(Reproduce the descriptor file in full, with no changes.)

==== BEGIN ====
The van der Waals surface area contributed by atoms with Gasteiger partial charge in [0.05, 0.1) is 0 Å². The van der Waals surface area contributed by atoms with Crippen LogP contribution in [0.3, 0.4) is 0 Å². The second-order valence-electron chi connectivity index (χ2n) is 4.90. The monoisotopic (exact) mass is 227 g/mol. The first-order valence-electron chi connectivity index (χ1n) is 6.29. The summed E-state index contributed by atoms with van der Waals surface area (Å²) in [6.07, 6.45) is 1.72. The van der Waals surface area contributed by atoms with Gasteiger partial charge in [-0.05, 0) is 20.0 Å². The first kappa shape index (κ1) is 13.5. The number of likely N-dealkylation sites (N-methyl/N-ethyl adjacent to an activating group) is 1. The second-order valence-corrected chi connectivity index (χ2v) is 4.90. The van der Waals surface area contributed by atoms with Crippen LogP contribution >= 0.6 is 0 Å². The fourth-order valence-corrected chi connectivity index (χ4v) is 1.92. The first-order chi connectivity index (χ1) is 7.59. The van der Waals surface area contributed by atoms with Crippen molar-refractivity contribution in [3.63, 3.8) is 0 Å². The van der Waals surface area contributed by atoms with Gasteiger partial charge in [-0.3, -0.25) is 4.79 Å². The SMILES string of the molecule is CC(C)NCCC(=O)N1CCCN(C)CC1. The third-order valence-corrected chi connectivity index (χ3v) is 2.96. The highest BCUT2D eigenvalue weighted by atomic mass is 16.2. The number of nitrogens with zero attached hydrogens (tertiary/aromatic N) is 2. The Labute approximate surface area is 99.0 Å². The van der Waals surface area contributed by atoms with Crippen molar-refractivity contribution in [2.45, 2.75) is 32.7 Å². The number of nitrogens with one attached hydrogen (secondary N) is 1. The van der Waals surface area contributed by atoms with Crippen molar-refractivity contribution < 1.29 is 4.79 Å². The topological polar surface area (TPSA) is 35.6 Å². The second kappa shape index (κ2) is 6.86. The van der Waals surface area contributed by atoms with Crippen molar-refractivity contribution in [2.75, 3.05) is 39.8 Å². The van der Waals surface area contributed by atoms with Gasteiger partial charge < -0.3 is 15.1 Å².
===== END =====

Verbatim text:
The van der Waals surface area contributed by atoms with Gasteiger partial charge in [0.05, 0.1) is 0 Å². The van der Waals surface area contributed by atoms with Crippen LogP contribution in [0.3, 0.4) is 0 Å². The second-order valence-electron chi connectivity index (χ2n) is 4.90. The monoisotopic (exact) mass is 227 g/mol. The first-order valence-electron chi connectivity index (χ1n) is 6.29. The summed E-state index contributed by atoms with van der Waals surface area (Å²) in [6.07, 6.45) is 1.72. The van der Waals surface area contributed by atoms with Gasteiger partial charge in [-0.05, 0) is 20.0 Å². The first kappa shape index (κ1) is 13.5. The number of likely N-dealkylation sites (N-methyl/N-ethyl adjacent to an activating group) is 1. The second-order valence-corrected chi connectivity index (χ2v) is 4.90. The van der Waals surface area contributed by atoms with Crippen LogP contribution >= 0.6 is 0 Å². The fourth-order valence-corrected chi connectivity index (χ4v) is 1.92. The first-order chi connectivity index (χ1) is 7.59. The van der Waals surface area contributed by atoms with Crippen molar-refractivity contribution in [3.63, 3.8) is 0 Å². The van der Waals surface area contributed by atoms with Gasteiger partial charge in [-0.3, -0.25) is 4.79 Å². The SMILES string of the molecule is CC(C)NCCC(=O)N1CCCN(C)CC1. The third-order valence-corrected chi connectivity index (χ3v) is 2.96. The highest BCUT2D eigenvalue weighted by atomic mass is 16.2. The number of nitrogens with zero attached hydrogens (tertiary/aromatic N) is 2. The Labute approximate surface area is 99.0 Å². The van der Waals surface area contributed by atoms with Crippen molar-refractivity contribution in [2.45, 2.75) is 32.7 Å². The number of nitrogens with one attached hydrogen (secondary N) is 1. The van der Waals surface area contributed by atoms with Crippen molar-refractivity contribution < 1.29 is 4.79 Å². The topological polar surface area (TPSA) is 35.6 Å². The second kappa shape index (κ2) is 6.86. The van der Waals surface area contributed by atoms with Crippen molar-refractivity contribution in [2.75, 3.05) is 39.8 Å². The van der Waals surface area contributed by atoms with Gasteiger partial charge < -0.3 is 15.1 Å².